At a re-election campaign stop in Newark Friday, Gov. Jon Corzine joined with a group of New Jersey mayors to stress what they see as a need for a comprehensive package of stricter gun control laws.
The Corzine campaign also charged that Republican challenger Chris Christie opposed additional gun control legislation.
"New Jersey has been a national leader in taking precautions to protect our children and keep our communities safe by keeping guns off our streets," Corzine said. "Stricter gun control measures will further the significant strides we have made to reduce violent crime in our state. Unfortunately, Christie is more concerned with partisan rhetoric and bowing to the special interests in the Republican Party than he is with keeping our streets safe."
Christie has maintained that New Jersey gun laws are "great" and has said, "We don't have a lack of laws on the books; we have a lack of will among the political folks in the city to enforce all the laws on the books . . . what we need is stricter enforcement of the laws we already have."
The Corzine campaign charged that while he was U.S. Attorney for New Jersey, Christie's office's average rank for weapon prosecution per capita from 2002-2008 was 80th out of 93 U.S. attorneys.
Christie's campaign recently said that he had prosecuted "over 1,000 gun cases" as U.S. Attorney. The Corzine campaign claims Christie prosecuted under 800 from 2002-2008.
"The measures called for today can have a profound impact on the safety of Newark, NJ and the law enforcement officers who do the dangerous work of protecting our communities," said Newark Mayor Cory Booker. "I am so grateful that Governor Jon Corzine is working to increase penalties for the illegal trafficking of firearms. These illegal traffickers, and the straw purchasers who aide them, fuel an inordinate amount of the violence in New Jersey. Increasing the consequences they face for selling dangerous firearms and ammunitions will make a difference. Further, increasing penalties for the murder of a police officer and improving the ability for police officers to track weapons used in crimes will empower our state to achieve greater safety and strength."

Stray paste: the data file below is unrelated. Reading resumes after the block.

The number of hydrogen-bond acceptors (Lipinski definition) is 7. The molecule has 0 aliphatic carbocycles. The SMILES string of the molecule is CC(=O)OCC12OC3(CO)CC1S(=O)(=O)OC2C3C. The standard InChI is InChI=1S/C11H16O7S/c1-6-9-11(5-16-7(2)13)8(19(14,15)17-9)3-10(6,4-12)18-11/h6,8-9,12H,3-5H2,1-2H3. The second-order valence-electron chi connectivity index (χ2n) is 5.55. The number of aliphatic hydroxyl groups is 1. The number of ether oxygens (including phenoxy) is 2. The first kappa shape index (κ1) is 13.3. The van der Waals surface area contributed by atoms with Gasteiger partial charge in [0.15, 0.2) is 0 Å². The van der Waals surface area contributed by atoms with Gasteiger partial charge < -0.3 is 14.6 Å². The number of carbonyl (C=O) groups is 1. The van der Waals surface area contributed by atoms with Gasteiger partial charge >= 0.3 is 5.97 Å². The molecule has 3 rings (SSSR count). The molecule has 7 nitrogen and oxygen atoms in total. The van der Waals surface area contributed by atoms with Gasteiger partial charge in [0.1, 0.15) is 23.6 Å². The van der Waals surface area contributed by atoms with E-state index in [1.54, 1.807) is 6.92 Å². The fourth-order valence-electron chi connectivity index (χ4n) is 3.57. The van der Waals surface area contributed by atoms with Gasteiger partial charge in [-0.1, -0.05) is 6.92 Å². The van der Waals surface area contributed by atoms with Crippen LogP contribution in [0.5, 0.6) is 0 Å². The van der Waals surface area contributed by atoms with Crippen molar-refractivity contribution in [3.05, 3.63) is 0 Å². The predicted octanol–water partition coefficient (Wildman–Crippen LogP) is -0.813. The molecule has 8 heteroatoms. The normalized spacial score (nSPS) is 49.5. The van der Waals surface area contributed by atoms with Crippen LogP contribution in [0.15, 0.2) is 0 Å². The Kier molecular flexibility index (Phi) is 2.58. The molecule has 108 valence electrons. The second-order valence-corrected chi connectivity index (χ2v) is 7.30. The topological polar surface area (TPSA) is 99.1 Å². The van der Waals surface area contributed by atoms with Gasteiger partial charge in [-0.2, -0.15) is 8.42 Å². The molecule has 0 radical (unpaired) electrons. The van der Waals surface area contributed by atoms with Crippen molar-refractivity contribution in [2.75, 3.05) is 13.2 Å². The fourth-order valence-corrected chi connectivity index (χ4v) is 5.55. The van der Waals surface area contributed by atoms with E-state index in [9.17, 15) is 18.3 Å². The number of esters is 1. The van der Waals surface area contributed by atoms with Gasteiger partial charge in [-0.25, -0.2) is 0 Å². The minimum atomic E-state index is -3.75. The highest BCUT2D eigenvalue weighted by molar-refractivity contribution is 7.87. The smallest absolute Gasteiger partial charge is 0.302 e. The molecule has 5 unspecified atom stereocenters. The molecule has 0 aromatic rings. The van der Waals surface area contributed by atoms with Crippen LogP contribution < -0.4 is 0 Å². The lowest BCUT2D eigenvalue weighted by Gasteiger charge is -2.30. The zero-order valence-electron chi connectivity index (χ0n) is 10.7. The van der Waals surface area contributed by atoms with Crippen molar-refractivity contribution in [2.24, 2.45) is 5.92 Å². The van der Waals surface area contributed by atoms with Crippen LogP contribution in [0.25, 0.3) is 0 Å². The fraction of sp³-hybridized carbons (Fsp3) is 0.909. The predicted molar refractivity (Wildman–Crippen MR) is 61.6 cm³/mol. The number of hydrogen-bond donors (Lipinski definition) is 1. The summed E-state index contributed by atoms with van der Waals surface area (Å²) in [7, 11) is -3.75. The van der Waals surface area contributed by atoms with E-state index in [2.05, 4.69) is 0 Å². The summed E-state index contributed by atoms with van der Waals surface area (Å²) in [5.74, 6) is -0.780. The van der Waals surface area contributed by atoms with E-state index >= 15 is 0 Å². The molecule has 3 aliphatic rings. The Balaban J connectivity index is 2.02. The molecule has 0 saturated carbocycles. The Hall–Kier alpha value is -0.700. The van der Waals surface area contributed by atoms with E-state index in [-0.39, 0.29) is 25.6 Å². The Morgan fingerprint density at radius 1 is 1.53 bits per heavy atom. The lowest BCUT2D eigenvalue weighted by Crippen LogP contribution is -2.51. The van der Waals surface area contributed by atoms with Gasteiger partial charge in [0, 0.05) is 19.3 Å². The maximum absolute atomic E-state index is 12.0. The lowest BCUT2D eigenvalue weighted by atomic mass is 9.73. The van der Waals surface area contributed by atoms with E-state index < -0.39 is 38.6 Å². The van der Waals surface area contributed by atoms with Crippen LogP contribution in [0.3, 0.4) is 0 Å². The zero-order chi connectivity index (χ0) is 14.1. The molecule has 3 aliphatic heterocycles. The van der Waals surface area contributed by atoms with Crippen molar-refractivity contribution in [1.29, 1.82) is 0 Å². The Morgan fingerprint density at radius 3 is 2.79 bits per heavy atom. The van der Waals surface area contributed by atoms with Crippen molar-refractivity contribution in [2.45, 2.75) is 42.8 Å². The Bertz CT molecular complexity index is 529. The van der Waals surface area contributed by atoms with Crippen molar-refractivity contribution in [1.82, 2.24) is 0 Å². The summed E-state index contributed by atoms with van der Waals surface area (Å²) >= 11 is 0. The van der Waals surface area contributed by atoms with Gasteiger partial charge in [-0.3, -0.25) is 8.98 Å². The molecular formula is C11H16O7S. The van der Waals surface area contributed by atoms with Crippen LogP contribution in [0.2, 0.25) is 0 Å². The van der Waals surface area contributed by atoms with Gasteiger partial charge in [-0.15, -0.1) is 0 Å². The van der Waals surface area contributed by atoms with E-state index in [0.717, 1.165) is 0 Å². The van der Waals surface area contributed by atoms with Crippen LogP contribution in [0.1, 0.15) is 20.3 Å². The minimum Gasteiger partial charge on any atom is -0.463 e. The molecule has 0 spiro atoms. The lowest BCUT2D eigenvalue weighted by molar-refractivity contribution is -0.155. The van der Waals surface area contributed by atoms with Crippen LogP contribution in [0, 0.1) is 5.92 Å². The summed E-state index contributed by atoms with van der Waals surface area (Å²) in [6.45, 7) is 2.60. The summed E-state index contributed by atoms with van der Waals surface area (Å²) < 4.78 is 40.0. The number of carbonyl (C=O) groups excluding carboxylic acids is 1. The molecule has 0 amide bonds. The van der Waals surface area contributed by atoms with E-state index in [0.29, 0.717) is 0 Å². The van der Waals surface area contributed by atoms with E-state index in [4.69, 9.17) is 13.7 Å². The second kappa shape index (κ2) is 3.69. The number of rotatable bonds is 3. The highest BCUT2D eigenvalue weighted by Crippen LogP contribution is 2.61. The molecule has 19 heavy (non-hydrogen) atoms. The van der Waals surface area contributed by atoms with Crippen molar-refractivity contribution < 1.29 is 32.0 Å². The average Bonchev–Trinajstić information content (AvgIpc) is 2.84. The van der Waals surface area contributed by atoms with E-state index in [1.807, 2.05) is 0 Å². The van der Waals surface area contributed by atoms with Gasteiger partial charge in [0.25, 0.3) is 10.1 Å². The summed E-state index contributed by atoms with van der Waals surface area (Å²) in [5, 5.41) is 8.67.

Among the measures called for Friday include increased penalties for illegal trafficking of firearms, including straw purchases as well as an upgrade in penalties for the illegal sale of an assault rifle, machine gun, sawed-off shotgun, silencer or cop killer bullets. The initiatives would amend firearms laws to specifically address and punish straw purchases of firearms and stiffen penalties for anyone transporting multiple illegal handguns into the state for transfer.
Additional measures include life Imprisonment for the attempted murder of a police officer; a ban on 50 caliber firearms in New Jersey; Mandated micro-stamping technology for new semi-automatic handguns and a call for the federal government to enact a new assault weapons ban, close the gun show loophole, and lift the restrictions on law enforcement's ability to trace crime guns.
— TOM HESTER SR., NEWJERSEYNEWSROOM.COM